These unnecessary delays and an increasingly complicated process limit the ability of marginalized people, especially those living in poverty, to access justice meaningfully. The high-barrier access to justice at the HRTO is not fair, cost or time- effective like it was designed to be. The human rights of Ontarians are at risk until a solution to these delays and dismissive attitudes are adjusted to meet the needs of each individual fairly and without oppression. 




[4] Ibid

FEBRUARY 8, 2023

On February 8, our staff lawyer, Steven Caswell, delegated at the Regional Council Meeting to speak on the Regional Budget process that is underway. Steven advocated for the direction of funding towards affordable housing initiatives. Given the current housing crisis and research on the social determinants of health, our position is that communities will benefit greater from affordable housing as opposed to policing.

Here is an excerpt from Steven’s delegation!

JANUARY 27, 2023

On Friday, January 27 2023, Justice Michael Valente ruled that the region’s “bylaw violates section 7 of the Charter in that it deprives the homeless residents of the encampment of life, liberty and security of the person.”

This is a significant precedent as it is the first Ontario decision to hold that encampment evictions violate section 7 rights under the Charter.

We want to thank everyone who stood with us in support of our unhoused neighbours.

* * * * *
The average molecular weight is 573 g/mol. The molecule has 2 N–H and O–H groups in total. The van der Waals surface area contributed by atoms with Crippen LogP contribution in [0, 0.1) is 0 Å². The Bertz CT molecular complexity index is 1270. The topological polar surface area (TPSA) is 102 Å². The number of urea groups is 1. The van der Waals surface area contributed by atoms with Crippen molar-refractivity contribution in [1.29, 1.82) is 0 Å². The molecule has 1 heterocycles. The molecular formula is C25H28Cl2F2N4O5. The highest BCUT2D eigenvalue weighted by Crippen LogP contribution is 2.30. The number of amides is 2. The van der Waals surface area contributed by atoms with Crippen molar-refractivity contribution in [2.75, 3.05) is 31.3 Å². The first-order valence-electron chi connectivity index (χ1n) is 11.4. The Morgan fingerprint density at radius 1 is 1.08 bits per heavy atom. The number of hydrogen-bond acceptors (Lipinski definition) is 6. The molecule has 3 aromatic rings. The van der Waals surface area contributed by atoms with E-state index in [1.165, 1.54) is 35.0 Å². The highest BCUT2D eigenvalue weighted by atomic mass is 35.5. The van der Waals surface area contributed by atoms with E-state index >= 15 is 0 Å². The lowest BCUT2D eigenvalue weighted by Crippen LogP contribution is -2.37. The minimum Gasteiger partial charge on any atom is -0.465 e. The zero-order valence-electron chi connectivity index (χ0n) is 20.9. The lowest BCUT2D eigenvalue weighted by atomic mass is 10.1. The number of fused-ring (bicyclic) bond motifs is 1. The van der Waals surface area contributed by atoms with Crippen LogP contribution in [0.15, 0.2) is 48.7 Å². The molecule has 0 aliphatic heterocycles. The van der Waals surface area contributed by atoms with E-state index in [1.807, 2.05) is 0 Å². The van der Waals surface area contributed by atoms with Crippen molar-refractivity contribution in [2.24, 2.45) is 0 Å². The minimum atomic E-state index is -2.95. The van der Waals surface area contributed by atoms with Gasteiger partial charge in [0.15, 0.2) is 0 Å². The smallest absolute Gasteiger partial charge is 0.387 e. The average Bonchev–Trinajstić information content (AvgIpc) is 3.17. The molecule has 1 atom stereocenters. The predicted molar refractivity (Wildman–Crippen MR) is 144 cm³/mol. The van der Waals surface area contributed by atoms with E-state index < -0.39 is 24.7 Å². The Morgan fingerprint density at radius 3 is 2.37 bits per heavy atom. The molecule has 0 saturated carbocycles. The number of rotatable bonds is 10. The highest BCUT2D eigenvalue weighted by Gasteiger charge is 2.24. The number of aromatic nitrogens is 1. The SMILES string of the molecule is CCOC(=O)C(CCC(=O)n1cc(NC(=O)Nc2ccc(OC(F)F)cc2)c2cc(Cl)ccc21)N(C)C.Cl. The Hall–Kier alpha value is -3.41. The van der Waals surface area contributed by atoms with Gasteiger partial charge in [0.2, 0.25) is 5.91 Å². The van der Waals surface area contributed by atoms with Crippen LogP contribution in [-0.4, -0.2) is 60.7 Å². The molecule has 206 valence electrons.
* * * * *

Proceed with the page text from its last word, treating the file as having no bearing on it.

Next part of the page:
We hope that the Region and other governments will move forward with thoughtful remedies to address the homelessness crisis. We hope to see the prioritization of safe, dignified, and healthy alternatives to encampment evictions. We hope to see the Region and other governments actively engaging with service providers, advocates, and social organizations – and more importantly, with the directly affected communities – when making decisions about low-income and affordable housing plans.

We hope to see the life, security, and liberty of individuals experiencing homelessness protected. Lastly, we hope to see people treated with compassion, dignity, and respect.

JANUARY 23, 2022

Upon learning about the City of Kitchener’s notices to remove tents from the encampment at Victoria Park, our staff lawyer Ashley Schuitema wrote a letter to encourage the City of Kitchener to actively engage with the residents at the encampment, or any other encampment across the city, before taking steps to remove any tents from the encampment.